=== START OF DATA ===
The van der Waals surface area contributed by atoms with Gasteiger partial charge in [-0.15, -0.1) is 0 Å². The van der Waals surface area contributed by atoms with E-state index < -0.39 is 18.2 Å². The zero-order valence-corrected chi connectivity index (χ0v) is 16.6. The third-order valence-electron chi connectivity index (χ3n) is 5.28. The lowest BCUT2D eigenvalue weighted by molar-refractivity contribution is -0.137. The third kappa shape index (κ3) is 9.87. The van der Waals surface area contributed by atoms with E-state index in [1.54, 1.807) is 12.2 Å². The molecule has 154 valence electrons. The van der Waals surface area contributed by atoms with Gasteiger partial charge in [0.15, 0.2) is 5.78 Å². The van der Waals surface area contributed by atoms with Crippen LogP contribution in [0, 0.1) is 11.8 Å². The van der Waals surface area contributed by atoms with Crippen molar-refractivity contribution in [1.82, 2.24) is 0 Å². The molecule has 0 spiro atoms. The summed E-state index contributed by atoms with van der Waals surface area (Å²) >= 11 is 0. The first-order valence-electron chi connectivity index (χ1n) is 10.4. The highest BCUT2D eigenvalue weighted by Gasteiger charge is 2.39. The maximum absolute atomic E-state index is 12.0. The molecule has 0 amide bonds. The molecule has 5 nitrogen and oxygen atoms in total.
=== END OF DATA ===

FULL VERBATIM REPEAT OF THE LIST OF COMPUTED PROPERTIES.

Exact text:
The van der Waals surface area contributed by atoms with Gasteiger partial charge in [-0.15, -0.1) is 0 Å². The van der Waals surface area contributed by atoms with E-state index < -0.39 is 18.2 Å². The zero-order valence-corrected chi connectivity index (χ0v) is 16.6. The third-order valence-electron chi connectivity index (χ3n) is 5.28. The lowest BCUT2D eigenvalue weighted by molar-refractivity contribution is -0.137. The third kappa shape index (κ3) is 9.87. The van der Waals surface area contributed by atoms with E-state index in [1.54, 1.807) is 12.2 Å². The molecule has 154 valence electrons. The van der Waals surface area contributed by atoms with Gasteiger partial charge in [0.15, 0.2) is 5.78 Å². The van der Waals surface area contributed by atoms with Crippen LogP contribution in [0, 0.1) is 11.8 Å². The van der Waals surface area contributed by atoms with Crippen molar-refractivity contribution in [1.82, 2.24) is 0 Å². The molecule has 0 spiro atoms. The summed E-state index contributed by atoms with van der Waals surface area (Å²) >= 11 is 0. The first-order valence-electron chi connectivity index (χ1n) is 10.4. The highest BCUT2D eigenvalue weighted by Gasteiger charge is 2.39. The maximum absolute atomic E-state index is 12.0. The molecule has 0 amide bonds. The molecule has 5 nitrogen and oxygen atoms in total.